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December 12th 2014

Weekly News Roundup: The Great Lakes Restoration Initiative, Harmful Algal Blooms, and More

In case you missed this past week in Great Lakes conservation news:

The Detroit Free Press reports that the U.S. House has passed a bill continuing the Great Lakes Restoration Initiative. The bill will fund the GLRI at $300 million per year for the next five years. The bill will now be considered by the Senate.


Transportation officials from both the U.S. and Canada will meet next week to discuss regulations on transporting oil by train, according to Reuters. At issue are different standards and safety regulations between the two nations that come into conflict when oil is transported across the international border.


The Toledo Blade is reporting that Ohio’s legislators may fail to pass a bill addressing water quality issues and harmful algal blooms. Among the unresolved issues include language that was added onto the bill pertaining to telecommunications.


A bill called the Drinking Water Protection Act is currently being considered by the U.S. Congress, reports the Macomb Daily. The proposed legislation would require the U.S. EPA to develop a strategic plan for considering the risks harmful algal blooms pose to drinking water.

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September 24th 2014

Coalition Supports New Great Lakes Action Plan

The Healing Our Waters-Great Lakes Coalition is supporting a new Great Lakes action plan that will guide federal restoration efforts for the next five years. The plan, released today by the U.S. EPA at a meeting of Great Lakes mayors in Chicago, will prioritize federal Great Lakes investments to restore fish and wildlife habitat, clean up toxic pollution, combat invasive species like Asian carp, and prevent farm and urban runoff that causes algal blooms.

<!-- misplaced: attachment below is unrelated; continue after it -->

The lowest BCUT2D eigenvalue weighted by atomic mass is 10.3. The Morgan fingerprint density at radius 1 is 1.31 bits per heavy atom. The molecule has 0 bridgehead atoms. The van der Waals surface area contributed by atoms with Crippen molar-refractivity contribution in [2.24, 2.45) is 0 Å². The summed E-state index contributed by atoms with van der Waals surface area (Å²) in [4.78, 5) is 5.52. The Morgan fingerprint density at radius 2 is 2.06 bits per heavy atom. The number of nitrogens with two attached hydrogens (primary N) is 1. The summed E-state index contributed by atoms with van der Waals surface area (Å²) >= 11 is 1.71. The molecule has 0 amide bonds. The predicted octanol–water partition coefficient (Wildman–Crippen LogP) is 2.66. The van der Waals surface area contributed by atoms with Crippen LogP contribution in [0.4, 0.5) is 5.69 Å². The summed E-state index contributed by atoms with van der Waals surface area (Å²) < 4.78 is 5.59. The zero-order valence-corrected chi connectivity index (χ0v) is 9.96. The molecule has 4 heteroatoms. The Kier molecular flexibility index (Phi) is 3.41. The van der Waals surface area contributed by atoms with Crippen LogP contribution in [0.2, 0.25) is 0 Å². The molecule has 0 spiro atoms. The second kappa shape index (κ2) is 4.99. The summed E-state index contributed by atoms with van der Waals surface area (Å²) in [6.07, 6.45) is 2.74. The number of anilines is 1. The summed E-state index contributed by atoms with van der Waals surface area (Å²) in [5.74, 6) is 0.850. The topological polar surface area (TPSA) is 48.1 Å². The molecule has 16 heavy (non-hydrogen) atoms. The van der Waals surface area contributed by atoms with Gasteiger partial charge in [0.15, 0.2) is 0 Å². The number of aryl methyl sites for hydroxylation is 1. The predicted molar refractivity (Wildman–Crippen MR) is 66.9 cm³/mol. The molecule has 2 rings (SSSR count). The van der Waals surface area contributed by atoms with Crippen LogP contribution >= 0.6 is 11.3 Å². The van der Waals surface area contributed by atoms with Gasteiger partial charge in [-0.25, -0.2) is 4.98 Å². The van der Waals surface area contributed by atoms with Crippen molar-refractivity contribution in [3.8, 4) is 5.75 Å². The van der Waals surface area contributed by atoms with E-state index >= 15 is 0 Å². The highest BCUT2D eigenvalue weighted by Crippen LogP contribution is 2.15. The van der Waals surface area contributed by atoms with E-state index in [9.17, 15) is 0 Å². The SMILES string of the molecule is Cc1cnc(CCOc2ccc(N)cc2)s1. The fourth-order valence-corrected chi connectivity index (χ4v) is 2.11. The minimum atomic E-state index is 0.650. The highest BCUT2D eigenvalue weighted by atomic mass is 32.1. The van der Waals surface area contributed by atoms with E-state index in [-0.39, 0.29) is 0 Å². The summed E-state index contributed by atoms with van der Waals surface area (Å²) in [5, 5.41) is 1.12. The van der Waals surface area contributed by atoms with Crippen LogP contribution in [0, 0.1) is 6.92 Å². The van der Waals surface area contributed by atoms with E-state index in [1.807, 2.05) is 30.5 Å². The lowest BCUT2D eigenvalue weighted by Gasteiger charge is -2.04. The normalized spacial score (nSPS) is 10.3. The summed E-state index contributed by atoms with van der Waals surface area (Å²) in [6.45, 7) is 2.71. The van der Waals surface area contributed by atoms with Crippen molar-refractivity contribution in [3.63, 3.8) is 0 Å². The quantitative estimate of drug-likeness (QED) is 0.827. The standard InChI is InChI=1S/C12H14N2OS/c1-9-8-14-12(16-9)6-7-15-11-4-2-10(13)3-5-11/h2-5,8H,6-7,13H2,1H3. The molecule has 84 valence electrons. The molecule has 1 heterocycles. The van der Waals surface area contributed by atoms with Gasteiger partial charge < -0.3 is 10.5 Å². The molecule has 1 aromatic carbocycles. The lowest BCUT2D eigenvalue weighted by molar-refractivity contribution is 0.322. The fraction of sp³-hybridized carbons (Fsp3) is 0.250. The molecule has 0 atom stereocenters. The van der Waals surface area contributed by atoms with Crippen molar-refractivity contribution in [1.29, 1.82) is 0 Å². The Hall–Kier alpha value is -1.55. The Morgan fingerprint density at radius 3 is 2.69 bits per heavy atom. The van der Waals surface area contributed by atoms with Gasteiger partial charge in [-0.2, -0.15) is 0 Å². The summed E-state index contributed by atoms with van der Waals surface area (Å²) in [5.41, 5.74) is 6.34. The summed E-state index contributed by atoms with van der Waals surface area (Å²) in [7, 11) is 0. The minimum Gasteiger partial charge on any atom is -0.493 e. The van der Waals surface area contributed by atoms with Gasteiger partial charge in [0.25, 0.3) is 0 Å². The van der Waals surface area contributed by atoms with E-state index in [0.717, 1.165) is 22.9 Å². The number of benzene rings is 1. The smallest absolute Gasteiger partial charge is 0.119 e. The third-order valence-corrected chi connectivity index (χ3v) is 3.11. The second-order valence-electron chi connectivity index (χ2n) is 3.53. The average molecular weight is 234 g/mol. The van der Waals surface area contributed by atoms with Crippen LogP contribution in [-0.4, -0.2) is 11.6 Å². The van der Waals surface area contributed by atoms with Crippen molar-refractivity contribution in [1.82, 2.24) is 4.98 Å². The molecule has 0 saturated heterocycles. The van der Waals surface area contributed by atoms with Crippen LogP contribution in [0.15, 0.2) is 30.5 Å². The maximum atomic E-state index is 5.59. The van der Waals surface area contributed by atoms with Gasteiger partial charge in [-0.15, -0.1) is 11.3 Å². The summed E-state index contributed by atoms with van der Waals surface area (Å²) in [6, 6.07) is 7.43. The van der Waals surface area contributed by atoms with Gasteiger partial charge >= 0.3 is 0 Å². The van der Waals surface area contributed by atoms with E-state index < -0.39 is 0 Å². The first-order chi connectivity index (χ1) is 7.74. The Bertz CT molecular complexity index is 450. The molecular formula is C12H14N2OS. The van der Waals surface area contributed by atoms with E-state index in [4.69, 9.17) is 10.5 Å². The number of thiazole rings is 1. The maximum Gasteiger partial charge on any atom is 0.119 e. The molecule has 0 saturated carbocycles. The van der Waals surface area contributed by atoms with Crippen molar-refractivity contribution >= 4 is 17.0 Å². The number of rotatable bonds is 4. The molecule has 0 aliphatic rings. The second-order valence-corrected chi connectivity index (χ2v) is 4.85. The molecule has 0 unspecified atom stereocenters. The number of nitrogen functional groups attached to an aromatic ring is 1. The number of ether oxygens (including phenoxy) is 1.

“This plan will keep Great Lakes restoration efforts on track,” said Todd Ambs, campaign director of the Healing Our Waters-Great Lakes Coalition. “The results we’ve seen over the first five years are a testament to a solid original strategy and the resources to implement it. We’re encouraged that the plan unveiled today will help us continue to make progress that improves the health of the lakes and communities which rely on them.” More >

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September 15th 2014

Putting the Rapids Back in Grand Rapids

As HOW Conference attendees walked through downtown Grand Rapids last week, a question might have played on their minds: where are all the rapids?

“When I first moved here from New Mexico,” remembers Chris Muller of Grand Rapids Whitewater, “I kept thinking: ‘The name doesn’t really seem to fit. Why do we call it Grand Rapids if there are none?’”

Running through the heart of downtown Grand Rapids, the Grand River did once exhibit impressive whitewater conditions that gave the city its name. As a community and industry developed around the river, however, they altered the river to suit their needs. Water levels were raised and lowered with dams, and the rocks lining the riverbed were removed. The iconic rapids disappeared, and the river has never been the same.

Several Grand Rapids residents have come together under a shared vision of returning rapids to the Grand River and reconnecting residents to the river and their shared history. Proponents acknowledge that this task is complicated and will take time, but will ultimately lead to numerous benefits for the city, including increased economic development, expanded recreational opportunities, and improved fish and wildlife habitat. As Muller explains: “We have a river; why can’t it be an awesome river?” More >